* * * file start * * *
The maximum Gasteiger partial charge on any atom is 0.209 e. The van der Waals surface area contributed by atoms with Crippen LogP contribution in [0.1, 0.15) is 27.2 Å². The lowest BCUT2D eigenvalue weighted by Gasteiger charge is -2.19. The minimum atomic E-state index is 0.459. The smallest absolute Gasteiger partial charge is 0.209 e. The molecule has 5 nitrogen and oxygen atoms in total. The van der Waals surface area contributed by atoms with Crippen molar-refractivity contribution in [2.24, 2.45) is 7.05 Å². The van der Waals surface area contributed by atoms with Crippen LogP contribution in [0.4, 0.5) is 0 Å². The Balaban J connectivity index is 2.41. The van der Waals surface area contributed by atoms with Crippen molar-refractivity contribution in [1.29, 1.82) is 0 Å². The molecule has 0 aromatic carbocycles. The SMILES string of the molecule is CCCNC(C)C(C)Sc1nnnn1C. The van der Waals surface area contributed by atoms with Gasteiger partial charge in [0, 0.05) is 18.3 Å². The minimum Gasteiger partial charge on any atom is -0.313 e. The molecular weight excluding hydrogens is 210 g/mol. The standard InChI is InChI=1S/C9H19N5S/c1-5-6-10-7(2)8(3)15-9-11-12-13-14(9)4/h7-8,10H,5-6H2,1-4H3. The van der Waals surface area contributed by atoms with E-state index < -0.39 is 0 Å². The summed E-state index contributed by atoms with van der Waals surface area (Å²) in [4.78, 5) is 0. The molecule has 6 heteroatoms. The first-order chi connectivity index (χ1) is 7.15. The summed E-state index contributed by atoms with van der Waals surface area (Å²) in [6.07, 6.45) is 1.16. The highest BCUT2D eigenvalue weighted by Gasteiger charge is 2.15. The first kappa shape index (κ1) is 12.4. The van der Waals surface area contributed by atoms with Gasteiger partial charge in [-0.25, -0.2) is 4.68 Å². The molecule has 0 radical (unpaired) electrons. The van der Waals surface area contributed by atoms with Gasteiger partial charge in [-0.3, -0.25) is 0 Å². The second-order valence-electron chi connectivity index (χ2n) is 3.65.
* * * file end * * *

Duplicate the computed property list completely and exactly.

The maximum Gasteiger partial charge on any atom is 0.209 e. The van der Waals surface area contributed by atoms with Crippen LogP contribution in [0.1, 0.15) is 27.2 Å². The lowest BCUT2D eigenvalue weighted by Gasteiger charge is -2.19. The minimum atomic E-state index is 0.459. The smallest absolute Gasteiger partial charge is 0.209 e. The molecule has 5 nitrogen and oxygen atoms in total. The van der Waals surface area contributed by atoms with Crippen molar-refractivity contribution in [2.24, 2.45) is 7.05 Å². The van der Waals surface area contributed by atoms with Crippen LogP contribution in [0.4, 0.5) is 0 Å². The Balaban J connectivity index is 2.41. The van der Waals surface area contributed by atoms with Crippen molar-refractivity contribution in [1.29, 1.82) is 0 Å². The molecule has 0 aromatic carbocycles. The SMILES string of the molecule is CCCNC(C)C(C)Sc1nnnn1C. The van der Waals surface area contributed by atoms with Gasteiger partial charge in [0, 0.05) is 18.3 Å². The minimum Gasteiger partial charge on any atom is -0.313 e. The molecular weight excluding hydrogens is 210 g/mol. The standard InChI is InChI=1S/C9H19N5S/c1-5-6-10-7(2)8(3)15-9-11-12-13-14(9)4/h7-8,10H,5-6H2,1-4H3. The van der Waals surface area contributed by atoms with E-state index < -0.39 is 0 Å². The summed E-state index contributed by atoms with van der Waals surface area (Å²) in [4.78, 5) is 0. The molecule has 6 heteroatoms. The first-order chi connectivity index (χ1) is 7.15. The summed E-state index contributed by atoms with van der Waals surface area (Å²) in [6.07, 6.45) is 1.16. The highest BCUT2D eigenvalue weighted by Gasteiger charge is 2.15. The first kappa shape index (κ1) is 12.4. The van der Waals surface area contributed by atoms with Gasteiger partial charge in [-0.25, -0.2) is 4.68 Å². The molecule has 0 radical (unpaired) electrons. The van der Waals surface area contributed by atoms with Gasteiger partial charge in [-0.3, -0.25) is 0 Å². The second-order valence-electron chi connectivity index (χ2n) is 3.65.